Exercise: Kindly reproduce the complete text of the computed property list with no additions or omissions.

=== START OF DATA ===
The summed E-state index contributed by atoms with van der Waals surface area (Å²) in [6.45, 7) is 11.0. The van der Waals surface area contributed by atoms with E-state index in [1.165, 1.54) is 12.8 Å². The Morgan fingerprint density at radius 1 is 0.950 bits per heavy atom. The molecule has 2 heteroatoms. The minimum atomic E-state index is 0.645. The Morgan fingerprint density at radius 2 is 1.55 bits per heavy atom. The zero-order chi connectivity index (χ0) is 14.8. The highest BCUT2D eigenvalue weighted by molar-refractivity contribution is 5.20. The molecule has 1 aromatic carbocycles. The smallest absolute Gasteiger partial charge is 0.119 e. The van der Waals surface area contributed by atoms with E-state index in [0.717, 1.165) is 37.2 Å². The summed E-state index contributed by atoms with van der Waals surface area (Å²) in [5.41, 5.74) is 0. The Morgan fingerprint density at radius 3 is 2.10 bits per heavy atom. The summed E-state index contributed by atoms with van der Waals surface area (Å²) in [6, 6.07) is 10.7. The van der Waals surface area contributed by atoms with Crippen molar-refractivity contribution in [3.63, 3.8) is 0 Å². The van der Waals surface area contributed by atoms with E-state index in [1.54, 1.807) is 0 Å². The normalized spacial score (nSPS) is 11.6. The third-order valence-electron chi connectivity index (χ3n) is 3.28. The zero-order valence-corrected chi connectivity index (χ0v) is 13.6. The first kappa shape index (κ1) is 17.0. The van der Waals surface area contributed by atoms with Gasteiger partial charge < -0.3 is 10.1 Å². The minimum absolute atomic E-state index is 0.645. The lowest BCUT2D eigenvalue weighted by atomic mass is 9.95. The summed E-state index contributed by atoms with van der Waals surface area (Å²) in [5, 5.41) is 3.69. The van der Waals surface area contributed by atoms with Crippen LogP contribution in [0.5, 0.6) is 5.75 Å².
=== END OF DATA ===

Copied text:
The summed E-state index contributed by atoms with van der Waals surface area (Å²) in [6.45, 7) is 11.0. The van der Waals surface area contributed by atoms with E-state index in [1.165, 1.54) is 12.8 Å². The Morgan fingerprint density at radius 1 is 0.950 bits per heavy atom. The molecule has 2 heteroatoms. The minimum atomic E-state index is 0.645. The Morgan fingerprint density at radius 2 is 1.55 bits per heavy atom. The zero-order chi connectivity index (χ0) is 14.8. The highest BCUT2D eigenvalue weighted by molar-refractivity contribution is 5.20. The molecule has 1 aromatic carbocycles. The smallest absolute Gasteiger partial charge is 0.119 e. The van der Waals surface area contributed by atoms with E-state index in [0.717, 1.165) is 37.2 Å². The summed E-state index contributed by atoms with van der Waals surface area (Å²) in [5.41, 5.74) is 0. The Morgan fingerprint density at radius 3 is 2.10 bits per heavy atom. The summed E-state index contributed by atoms with van der Waals surface area (Å²) in [6, 6.07) is 10.7. The van der Waals surface area contributed by atoms with Crippen molar-refractivity contribution in [3.63, 3.8) is 0 Å². The van der Waals surface area contributed by atoms with E-state index in [1.54, 1.807) is 0 Å². The normalized spacial score (nSPS) is 11.6. The third-order valence-electron chi connectivity index (χ3n) is 3.28. The zero-order valence-corrected chi connectivity index (χ0v) is 13.6. The first kappa shape index (κ1) is 17.0. The van der Waals surface area contributed by atoms with Gasteiger partial charge < -0.3 is 10.1 Å². The minimum absolute atomic E-state index is 0.645. The lowest BCUT2D eigenvalue weighted by atomic mass is 9.95. The summed E-state index contributed by atoms with van der Waals surface area (Å²) in [5, 5.41) is 3.69. The van der Waals surface area contributed by atoms with Crippen LogP contribution in [0.5, 0.6) is 5.75 Å².